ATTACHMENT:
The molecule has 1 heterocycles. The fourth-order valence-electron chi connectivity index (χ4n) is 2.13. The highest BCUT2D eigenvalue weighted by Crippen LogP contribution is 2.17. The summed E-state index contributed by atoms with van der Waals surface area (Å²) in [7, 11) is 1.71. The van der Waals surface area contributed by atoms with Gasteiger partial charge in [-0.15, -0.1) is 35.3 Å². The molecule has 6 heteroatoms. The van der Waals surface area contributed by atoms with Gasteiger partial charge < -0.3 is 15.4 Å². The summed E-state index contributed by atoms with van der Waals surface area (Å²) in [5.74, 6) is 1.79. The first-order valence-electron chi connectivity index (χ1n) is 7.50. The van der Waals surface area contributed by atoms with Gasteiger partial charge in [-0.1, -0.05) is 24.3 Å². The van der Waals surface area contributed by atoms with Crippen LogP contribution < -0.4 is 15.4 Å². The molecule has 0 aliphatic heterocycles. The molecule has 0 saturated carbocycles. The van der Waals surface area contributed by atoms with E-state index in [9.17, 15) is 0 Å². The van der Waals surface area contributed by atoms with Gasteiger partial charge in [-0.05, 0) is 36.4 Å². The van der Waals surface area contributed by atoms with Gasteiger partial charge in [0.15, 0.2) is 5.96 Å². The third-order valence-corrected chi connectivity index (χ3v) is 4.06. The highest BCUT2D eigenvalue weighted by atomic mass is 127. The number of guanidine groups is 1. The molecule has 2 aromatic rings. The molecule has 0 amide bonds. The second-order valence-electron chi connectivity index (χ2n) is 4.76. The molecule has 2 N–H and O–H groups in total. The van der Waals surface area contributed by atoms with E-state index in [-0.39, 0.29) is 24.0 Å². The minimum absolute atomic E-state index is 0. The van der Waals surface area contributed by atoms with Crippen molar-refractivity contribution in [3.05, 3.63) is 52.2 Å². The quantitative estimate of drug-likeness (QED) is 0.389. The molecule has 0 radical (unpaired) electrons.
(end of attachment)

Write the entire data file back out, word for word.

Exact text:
The molecule has 1 heterocycles. The fourth-order valence-electron chi connectivity index (χ4n) is 2.13. The highest BCUT2D eigenvalue weighted by Crippen LogP contribution is 2.17. The summed E-state index contributed by atoms with van der Waals surface area (Å²) in [7, 11) is 1.71. The van der Waals surface area contributed by atoms with Gasteiger partial charge in [-0.15, -0.1) is 35.3 Å². The molecule has 6 heteroatoms. The van der Waals surface area contributed by atoms with Gasteiger partial charge < -0.3 is 15.4 Å². The summed E-state index contributed by atoms with van der Waals surface area (Å²) in [5.74, 6) is 1.79. The first-order valence-electron chi connectivity index (χ1n) is 7.50. The van der Waals surface area contributed by atoms with Gasteiger partial charge in [-0.1, -0.05) is 24.3 Å². The van der Waals surface area contributed by atoms with Crippen LogP contribution < -0.4 is 15.4 Å². The molecule has 0 aliphatic heterocycles. The molecule has 0 saturated carbocycles. The van der Waals surface area contributed by atoms with E-state index in [9.17, 15) is 0 Å². The van der Waals surface area contributed by atoms with Gasteiger partial charge in [-0.05, 0) is 36.4 Å². The van der Waals surface area contributed by atoms with Gasteiger partial charge in [0.15, 0.2) is 5.96 Å². The third-order valence-corrected chi connectivity index (χ3v) is 4.06. The highest BCUT2D eigenvalue weighted by atomic mass is 127. The number of guanidine groups is 1. The molecule has 2 aromatic rings. The molecule has 0 amide bonds. The second-order valence-electron chi connectivity index (χ2n) is 4.76. The molecule has 2 N–H and O–H groups in total. The van der Waals surface area contributed by atoms with E-state index in [-0.39, 0.29) is 24.0 Å². The minimum absolute atomic E-state index is 0. The van der Waals surface area contributed by atoms with Crippen molar-refractivity contribution in [3.05, 3.63) is 52.2 Å². The quantitative estimate of drug-likeness (QED) is 0.389. The molecule has 0 radical (unpaired) electrons.